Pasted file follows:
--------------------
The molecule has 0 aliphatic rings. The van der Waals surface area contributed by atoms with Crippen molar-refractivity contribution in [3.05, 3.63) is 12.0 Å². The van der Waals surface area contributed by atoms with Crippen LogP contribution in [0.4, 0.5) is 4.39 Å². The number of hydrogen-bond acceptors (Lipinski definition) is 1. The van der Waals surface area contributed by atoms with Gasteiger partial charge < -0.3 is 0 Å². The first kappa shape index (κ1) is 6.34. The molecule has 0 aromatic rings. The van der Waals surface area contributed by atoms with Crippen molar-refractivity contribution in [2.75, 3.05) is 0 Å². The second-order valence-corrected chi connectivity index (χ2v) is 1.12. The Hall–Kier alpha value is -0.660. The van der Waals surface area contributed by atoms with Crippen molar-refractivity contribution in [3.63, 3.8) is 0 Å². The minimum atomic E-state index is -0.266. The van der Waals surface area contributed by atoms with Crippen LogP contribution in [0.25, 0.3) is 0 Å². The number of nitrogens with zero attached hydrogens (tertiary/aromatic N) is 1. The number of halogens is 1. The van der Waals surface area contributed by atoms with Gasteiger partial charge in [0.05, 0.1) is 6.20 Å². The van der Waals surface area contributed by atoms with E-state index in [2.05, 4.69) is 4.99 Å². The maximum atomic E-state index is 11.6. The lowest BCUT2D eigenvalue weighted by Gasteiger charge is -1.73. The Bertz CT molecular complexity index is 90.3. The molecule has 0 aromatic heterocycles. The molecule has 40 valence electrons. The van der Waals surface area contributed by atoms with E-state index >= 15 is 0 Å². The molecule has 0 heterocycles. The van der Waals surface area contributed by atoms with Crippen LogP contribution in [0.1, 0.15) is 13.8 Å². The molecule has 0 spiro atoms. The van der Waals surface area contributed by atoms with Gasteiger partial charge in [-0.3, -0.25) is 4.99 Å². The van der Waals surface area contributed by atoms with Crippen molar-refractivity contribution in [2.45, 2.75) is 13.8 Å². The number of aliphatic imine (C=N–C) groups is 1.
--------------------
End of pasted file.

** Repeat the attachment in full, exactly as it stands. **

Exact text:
The molecule has 0 aliphatic rings. The van der Waals surface area contributed by atoms with Crippen molar-refractivity contribution in [3.05, 3.63) is 12.0 Å². The van der Waals surface area contributed by atoms with Crippen LogP contribution in [0.4, 0.5) is 4.39 Å². The number of hydrogen-bond acceptors (Lipinski definition) is 1. The van der Waals surface area contributed by atoms with Gasteiger partial charge < -0.3 is 0 Å². The first kappa shape index (κ1) is 6.34. The molecule has 0 aromatic rings. The van der Waals surface area contributed by atoms with Crippen molar-refractivity contribution in [2.75, 3.05) is 0 Å². The second-order valence-corrected chi connectivity index (χ2v) is 1.12. The Hall–Kier alpha value is -0.660. The van der Waals surface area contributed by atoms with Crippen molar-refractivity contribution in [3.63, 3.8) is 0 Å². The minimum atomic E-state index is -0.266. The van der Waals surface area contributed by atoms with Crippen LogP contribution in [0.25, 0.3) is 0 Å². The number of nitrogens with zero attached hydrogens (tertiary/aromatic N) is 1. The number of halogens is 1. The van der Waals surface area contributed by atoms with Gasteiger partial charge in [0.05, 0.1) is 6.20 Å². The van der Waals surface area contributed by atoms with E-state index in [2.05, 4.69) is 4.99 Å². The maximum atomic E-state index is 11.6. The lowest BCUT2D eigenvalue weighted by Gasteiger charge is -1.73. The Bertz CT molecular complexity index is 90.3. The molecule has 0 aromatic heterocycles. The molecule has 40 valence electrons. The van der Waals surface area contributed by atoms with E-state index >= 15 is 0 Å². The molecule has 0 heterocycles. The van der Waals surface area contributed by atoms with Crippen LogP contribution in [0.1, 0.15) is 13.8 Å². The molecule has 0 spiro atoms. The van der Waals surface area contributed by atoms with Gasteiger partial charge in [-0.3, -0.25) is 4.99 Å². The van der Waals surface area contributed by atoms with Crippen molar-refractivity contribution in [2.45, 2.75) is 13.8 Å². The number of aliphatic imine (C=N–C) groups is 1.